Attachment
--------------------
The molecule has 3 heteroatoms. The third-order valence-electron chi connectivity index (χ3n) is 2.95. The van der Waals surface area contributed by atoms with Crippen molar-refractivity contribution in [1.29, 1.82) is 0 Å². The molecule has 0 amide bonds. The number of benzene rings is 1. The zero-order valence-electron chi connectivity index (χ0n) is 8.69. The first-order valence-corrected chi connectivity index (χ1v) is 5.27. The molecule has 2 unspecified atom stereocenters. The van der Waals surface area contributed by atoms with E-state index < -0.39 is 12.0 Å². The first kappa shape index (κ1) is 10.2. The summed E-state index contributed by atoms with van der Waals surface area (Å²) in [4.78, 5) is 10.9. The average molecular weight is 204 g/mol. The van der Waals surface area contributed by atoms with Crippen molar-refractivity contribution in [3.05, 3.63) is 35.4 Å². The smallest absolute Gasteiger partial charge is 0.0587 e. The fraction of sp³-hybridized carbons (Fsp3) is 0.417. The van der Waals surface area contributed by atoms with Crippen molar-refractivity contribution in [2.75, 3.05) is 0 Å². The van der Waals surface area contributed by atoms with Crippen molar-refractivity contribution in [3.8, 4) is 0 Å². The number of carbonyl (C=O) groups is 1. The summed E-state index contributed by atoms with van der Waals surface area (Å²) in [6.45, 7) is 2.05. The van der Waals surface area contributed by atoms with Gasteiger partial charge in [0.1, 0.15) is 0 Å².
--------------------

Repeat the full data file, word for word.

The molecule has 3 heteroatoms. The third-order valence-electron chi connectivity index (χ3n) is 2.95. The van der Waals surface area contributed by atoms with Crippen molar-refractivity contribution in [1.29, 1.82) is 0 Å². The molecule has 0 amide bonds. The number of benzene rings is 1. The zero-order valence-electron chi connectivity index (χ0n) is 8.69. The first-order valence-corrected chi connectivity index (χ1v) is 5.27. The molecule has 2 unspecified atom stereocenters. The van der Waals surface area contributed by atoms with E-state index < -0.39 is 12.0 Å². The first kappa shape index (κ1) is 10.2. The summed E-state index contributed by atoms with van der Waals surface area (Å²) in [4.78, 5) is 10.9. The average molecular weight is 204 g/mol. The van der Waals surface area contributed by atoms with Crippen molar-refractivity contribution in [3.05, 3.63) is 35.4 Å². The smallest absolute Gasteiger partial charge is 0.0587 e. The fraction of sp³-hybridized carbons (Fsp3) is 0.417. The van der Waals surface area contributed by atoms with Crippen molar-refractivity contribution in [2.75, 3.05) is 0 Å². The van der Waals surface area contributed by atoms with Crippen molar-refractivity contribution in [3.8, 4) is 0 Å². The number of carbonyl (C=O) groups is 1. The summed E-state index contributed by atoms with van der Waals surface area (Å²) in [6.45, 7) is 2.05. The van der Waals surface area contributed by atoms with Gasteiger partial charge in [0.1, 0.15) is 0 Å².